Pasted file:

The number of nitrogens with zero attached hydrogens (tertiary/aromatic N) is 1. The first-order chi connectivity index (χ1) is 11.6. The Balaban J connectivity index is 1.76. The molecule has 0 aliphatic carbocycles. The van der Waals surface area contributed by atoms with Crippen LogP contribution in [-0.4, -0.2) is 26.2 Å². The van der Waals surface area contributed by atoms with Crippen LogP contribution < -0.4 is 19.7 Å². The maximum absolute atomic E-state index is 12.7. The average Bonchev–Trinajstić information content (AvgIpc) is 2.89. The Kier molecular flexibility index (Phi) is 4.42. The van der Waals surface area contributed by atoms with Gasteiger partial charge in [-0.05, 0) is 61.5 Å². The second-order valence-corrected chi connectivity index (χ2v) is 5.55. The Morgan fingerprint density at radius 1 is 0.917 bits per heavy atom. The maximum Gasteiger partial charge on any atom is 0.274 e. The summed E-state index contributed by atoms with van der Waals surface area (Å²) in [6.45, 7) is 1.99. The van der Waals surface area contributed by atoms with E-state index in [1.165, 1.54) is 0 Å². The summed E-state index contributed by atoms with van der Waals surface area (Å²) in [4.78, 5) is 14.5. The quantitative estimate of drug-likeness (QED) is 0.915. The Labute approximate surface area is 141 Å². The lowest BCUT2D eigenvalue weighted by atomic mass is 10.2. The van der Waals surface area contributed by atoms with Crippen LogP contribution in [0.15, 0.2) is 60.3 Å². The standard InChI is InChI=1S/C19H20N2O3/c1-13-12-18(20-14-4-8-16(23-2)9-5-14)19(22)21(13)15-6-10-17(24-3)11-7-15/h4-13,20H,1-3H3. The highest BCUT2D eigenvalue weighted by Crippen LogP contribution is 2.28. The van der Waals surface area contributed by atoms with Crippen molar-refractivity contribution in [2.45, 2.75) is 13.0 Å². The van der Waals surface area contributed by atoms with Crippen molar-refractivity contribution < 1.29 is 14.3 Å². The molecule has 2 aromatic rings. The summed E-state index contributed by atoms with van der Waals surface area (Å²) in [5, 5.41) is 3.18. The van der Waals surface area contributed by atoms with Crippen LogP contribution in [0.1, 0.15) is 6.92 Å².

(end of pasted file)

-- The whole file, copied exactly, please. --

The number of nitrogens with zero attached hydrogens (tertiary/aromatic N) is 1. The first-order chi connectivity index (χ1) is 11.6. The Balaban J connectivity index is 1.76. The molecule has 0 aliphatic carbocycles. The van der Waals surface area contributed by atoms with Crippen LogP contribution in [-0.4, -0.2) is 26.2 Å². The van der Waals surface area contributed by atoms with Crippen LogP contribution < -0.4 is 19.7 Å². The maximum absolute atomic E-state index is 12.7. The average Bonchev–Trinajstić information content (AvgIpc) is 2.89. The Kier molecular flexibility index (Phi) is 4.42. The van der Waals surface area contributed by atoms with Gasteiger partial charge in [-0.05, 0) is 61.5 Å². The second-order valence-corrected chi connectivity index (χ2v) is 5.55. The Morgan fingerprint density at radius 1 is 0.917 bits per heavy atom. The maximum Gasteiger partial charge on any atom is 0.274 e. The summed E-state index contributed by atoms with van der Waals surface area (Å²) in [6.45, 7) is 1.99. The van der Waals surface area contributed by atoms with E-state index in [1.165, 1.54) is 0 Å². The summed E-state index contributed by atoms with van der Waals surface area (Å²) in [4.78, 5) is 14.5. The quantitative estimate of drug-likeness (QED) is 0.915. The Labute approximate surface area is 141 Å². The lowest BCUT2D eigenvalue weighted by atomic mass is 10.2. The van der Waals surface area contributed by atoms with Crippen LogP contribution in [0.15, 0.2) is 60.3 Å². The standard InChI is InChI=1S/C19H20N2O3/c1-13-12-18(20-14-4-8-16(23-2)9-5-14)19(22)21(13)15-6-10-17(24-3)11-7-15/h4-13,20H,1-3H3. The highest BCUT2D eigenvalue weighted by Crippen LogP contribution is 2.28. The van der Waals surface area contributed by atoms with Crippen molar-refractivity contribution in [2.45, 2.75) is 13.0 Å². The van der Waals surface area contributed by atoms with Crippen molar-refractivity contribution < 1.29 is 14.3 Å². The molecule has 2 aromatic rings. The summed E-state index contributed by atoms with van der Waals surface area (Å²) in [5, 5.41) is 3.18. The van der Waals surface area contributed by atoms with Crippen LogP contribution in [0.1, 0.15) is 6.92 Å².